An anthropological research of the Hindu tradition to celebrate the harvest and bovine sacredness.
Art painted on a walking canvas: the cow is carrying the painting while being the painting itself. The project was a long course of study and travel, which lasted five years, to obtain the largest possible repertoire of an art that is disappearing and to leave testimony of it. This research led to produce 92 images of holy cows, exploring several Indian states —Tamil Nadu, Karnataka, Andhra Pradesh, Orissa, Uttar, Pradesh, Madhya Pradesh, Assam, Rajasthan — visiting their high-density rural villages to find the cows dressed up for the celebration of Pongal, Wangala, Holi festivals.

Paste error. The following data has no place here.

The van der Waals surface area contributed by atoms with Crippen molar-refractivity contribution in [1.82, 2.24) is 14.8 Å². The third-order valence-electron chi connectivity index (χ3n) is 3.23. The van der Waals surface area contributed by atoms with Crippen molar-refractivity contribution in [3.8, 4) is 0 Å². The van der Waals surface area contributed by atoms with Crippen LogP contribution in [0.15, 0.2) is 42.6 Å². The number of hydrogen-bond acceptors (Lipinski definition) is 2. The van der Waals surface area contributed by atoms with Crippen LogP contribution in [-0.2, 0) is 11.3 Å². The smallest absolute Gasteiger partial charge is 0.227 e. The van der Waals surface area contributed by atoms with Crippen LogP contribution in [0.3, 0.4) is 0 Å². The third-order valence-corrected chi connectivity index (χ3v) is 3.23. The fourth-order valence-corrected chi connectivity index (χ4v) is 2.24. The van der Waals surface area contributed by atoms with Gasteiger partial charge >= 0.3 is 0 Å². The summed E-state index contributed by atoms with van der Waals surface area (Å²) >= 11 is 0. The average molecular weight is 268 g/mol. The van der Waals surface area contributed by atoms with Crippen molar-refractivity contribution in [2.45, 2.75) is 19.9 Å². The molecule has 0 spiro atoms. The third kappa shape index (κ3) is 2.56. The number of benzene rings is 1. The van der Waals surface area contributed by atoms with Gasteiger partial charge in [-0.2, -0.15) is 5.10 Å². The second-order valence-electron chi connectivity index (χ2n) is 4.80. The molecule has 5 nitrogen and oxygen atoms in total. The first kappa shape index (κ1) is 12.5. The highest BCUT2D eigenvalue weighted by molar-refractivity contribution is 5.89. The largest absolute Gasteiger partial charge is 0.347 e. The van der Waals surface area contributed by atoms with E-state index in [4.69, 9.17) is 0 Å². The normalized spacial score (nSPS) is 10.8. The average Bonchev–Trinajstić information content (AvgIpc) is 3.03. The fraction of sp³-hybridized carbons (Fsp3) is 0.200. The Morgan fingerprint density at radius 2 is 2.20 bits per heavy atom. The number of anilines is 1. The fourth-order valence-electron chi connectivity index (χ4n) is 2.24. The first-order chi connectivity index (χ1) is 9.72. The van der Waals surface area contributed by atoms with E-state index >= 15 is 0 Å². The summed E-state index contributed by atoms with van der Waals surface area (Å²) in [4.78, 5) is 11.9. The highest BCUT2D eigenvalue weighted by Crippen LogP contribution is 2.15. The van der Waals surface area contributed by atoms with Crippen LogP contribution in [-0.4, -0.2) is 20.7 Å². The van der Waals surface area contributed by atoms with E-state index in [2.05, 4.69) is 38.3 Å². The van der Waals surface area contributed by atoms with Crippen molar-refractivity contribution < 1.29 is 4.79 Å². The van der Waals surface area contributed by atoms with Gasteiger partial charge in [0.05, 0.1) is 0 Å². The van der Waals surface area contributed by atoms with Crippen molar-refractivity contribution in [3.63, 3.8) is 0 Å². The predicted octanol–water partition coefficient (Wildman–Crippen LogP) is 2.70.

Adorned with garlands of fresh flowers, with decorations of colourful shiny trinkets, the cows are prepared, and this is the most striking design element, painting their coat and horns with organic pigments that have specific references: the pink is used to reflect the color of the skin of Radharani, who is the companion of Krishna, the shepherd of the cows; the yellow of turmeric is the solar divinity that illuminates the world, and so on.
The pigments are thrown on the animal with an artistic flair that recalls the informal painting of Jackson Pollock.
The sacredness of the temple, the Go Puja, is celebrated by painting the bindi in the middle of the forehead of the animal, just like all the faithful humans.
After making the photograph, the animals were cropped, making them float on the milky white, to emphasize the artistic work done by the locals on the cows because the surrounding rural and bucolic scenery is so imbued with Indian folk icon to mitigate the stylistic and artistic contributions used to celebrate the perpetual ritual of life and the sanctity of the animal.— Toni Meneguzzo